There is a translation point regarding the optional rite of washing feet (the “Mandatum” or “Command” – whence the word Maundy) on Holy Thursday.
In many places women are invited to have their feet washed.
This is against the Church’s laws which are based on divine revelation Scripture (cf. Matthew 20:28).
This rite, optional in the Novus Ordo, was reintroduced by Pope Pius XII in 1955.
Two main excuses are offered in defense of the abuse of washing the feet of women.
The first excuse concerns a false sense of service and charity: “hospitality” suggests women must be “included”. In the USA some might obtusely cite a note having no canonical authority from the (then) NCCB’s Committee on Liturgy in 1987 which uses this “hospitality” argument.
The second excuse stems from “inclusive” language: the English words in the ICEL Sacramentary, “men” and “man”, can’t possibly mean “males”. That would be sexist! Therefore women must be included.
On the contrary, the Latin rubrics for the foot washing rite has words viri selecti, “chosen men”.
Vir means “a male person”. The mighty Lewis & Short Dictionary say vir is "a male person, a man (opp. femina; cf. mas)."
If you have been properly informed about this, to insist that “men” (viri) means “men and women” is really to lie. Homo or plural homines might be argued to be of both sexes, but absolutely not vir.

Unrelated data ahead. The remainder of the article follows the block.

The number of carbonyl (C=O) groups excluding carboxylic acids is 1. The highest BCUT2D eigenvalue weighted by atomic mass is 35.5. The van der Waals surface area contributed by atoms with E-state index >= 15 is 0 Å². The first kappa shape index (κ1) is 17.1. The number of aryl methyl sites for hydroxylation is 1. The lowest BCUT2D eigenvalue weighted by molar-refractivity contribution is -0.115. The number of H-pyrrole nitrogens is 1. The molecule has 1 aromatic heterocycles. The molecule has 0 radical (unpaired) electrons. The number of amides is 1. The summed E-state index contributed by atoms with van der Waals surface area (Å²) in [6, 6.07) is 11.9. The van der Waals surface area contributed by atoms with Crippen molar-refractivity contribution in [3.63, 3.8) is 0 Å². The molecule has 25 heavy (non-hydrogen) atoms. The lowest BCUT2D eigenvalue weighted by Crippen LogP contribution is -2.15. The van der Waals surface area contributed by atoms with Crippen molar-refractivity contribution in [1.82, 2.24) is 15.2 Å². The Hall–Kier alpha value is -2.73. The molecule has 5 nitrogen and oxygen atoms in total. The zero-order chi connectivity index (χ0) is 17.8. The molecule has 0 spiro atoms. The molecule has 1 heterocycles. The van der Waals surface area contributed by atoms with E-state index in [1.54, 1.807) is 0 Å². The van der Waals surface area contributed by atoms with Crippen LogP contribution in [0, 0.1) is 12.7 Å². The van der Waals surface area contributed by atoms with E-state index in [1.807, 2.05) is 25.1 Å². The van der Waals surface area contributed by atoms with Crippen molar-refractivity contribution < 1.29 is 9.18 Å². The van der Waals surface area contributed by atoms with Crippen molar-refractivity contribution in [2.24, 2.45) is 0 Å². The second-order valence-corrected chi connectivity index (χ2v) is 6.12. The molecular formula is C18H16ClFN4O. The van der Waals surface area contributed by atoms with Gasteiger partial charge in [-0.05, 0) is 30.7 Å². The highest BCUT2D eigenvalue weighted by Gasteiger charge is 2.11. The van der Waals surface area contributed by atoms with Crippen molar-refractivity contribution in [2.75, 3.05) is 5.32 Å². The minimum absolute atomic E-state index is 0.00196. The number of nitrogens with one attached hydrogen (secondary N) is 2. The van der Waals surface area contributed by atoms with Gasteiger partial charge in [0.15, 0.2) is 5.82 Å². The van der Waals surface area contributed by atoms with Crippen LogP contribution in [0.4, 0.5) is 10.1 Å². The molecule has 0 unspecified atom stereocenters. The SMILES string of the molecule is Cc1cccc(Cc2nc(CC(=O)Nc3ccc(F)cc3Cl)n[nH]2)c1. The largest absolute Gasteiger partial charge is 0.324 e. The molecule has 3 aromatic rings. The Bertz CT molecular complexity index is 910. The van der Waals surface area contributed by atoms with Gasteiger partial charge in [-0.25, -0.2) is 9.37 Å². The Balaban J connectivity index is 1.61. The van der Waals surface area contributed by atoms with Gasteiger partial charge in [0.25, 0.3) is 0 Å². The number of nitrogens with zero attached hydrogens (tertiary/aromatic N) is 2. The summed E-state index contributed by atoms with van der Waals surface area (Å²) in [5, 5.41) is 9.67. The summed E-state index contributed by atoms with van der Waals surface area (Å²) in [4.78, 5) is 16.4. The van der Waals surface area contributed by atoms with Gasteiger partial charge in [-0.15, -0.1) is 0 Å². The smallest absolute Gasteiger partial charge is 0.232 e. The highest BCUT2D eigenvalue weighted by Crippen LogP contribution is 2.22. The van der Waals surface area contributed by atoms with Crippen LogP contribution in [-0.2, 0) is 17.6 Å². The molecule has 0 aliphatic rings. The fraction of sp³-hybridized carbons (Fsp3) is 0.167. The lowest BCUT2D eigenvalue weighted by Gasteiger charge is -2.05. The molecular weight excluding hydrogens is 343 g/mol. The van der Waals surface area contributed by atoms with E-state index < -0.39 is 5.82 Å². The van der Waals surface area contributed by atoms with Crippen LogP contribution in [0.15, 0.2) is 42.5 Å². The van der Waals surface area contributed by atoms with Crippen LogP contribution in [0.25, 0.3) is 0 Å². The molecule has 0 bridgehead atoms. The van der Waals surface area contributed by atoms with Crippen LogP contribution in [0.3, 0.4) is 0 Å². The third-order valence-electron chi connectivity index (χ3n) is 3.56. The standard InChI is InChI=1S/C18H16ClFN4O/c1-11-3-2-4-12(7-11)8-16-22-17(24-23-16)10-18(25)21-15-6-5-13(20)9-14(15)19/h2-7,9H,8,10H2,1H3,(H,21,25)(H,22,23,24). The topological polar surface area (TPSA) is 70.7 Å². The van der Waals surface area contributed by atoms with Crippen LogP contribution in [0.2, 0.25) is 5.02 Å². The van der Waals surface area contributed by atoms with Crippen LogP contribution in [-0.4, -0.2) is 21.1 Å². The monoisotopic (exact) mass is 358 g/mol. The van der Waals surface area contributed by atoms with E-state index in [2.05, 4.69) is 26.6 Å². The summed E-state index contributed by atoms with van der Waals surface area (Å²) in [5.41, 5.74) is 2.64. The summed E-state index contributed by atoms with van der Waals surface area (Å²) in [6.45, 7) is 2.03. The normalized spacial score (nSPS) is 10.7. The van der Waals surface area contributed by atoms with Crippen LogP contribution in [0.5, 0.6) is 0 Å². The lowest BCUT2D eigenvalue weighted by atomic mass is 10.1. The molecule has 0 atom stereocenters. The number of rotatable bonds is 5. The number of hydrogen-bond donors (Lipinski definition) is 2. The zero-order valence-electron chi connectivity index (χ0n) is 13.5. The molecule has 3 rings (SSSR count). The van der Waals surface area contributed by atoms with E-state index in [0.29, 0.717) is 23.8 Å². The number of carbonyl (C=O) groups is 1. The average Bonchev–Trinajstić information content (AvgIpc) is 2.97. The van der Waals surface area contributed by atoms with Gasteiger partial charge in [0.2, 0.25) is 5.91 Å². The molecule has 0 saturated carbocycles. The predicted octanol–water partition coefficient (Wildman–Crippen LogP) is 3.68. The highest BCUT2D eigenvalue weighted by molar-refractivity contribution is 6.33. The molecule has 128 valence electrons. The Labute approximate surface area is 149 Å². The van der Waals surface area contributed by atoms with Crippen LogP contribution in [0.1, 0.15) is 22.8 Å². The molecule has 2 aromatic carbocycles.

If you have been informed that vir means only "men" and that excludes boys or youths, then you were probably misinformed.
Vir refers to a person’s sex, not his age. There are specific Latin words to indicate categories of age in males, such as puer, adolescens, iuvenis and senex.
The word vir can tempt a strict interpretation of "man" in the sense of "adult male", but that would be too strict. Also, while clearly the Apostles were men, not boys or youths, the point is that they were "male", not that they were this age or that age. The Apostles were present in the Upper Room because they were chosen by Christ to be priests. And there is only a juridical, not an ontological, limitation on the age a male can be ordained.
Also, keep in mind that the age of reason is around 7 and young people are bound to fasting and abstinence in their teens.
In any event, this whole debate has been cleared up more than once by the Holy See, especially in the 1988 document Paschales solemnitatis of the Congregation for Divine Worship and Discipline of the Sacraments. The rubrics of the 2002 Missale Romanum retain the viri selecti.
I believe that no Conference of Bishops has ever received approval from the Holy See for a variation.
Legally, linguistically, and theologically the issue is clear.
No conference of bishops, individual bishop, or pastor has the authority to change this.
Only the Holy See can grant particular exceptions.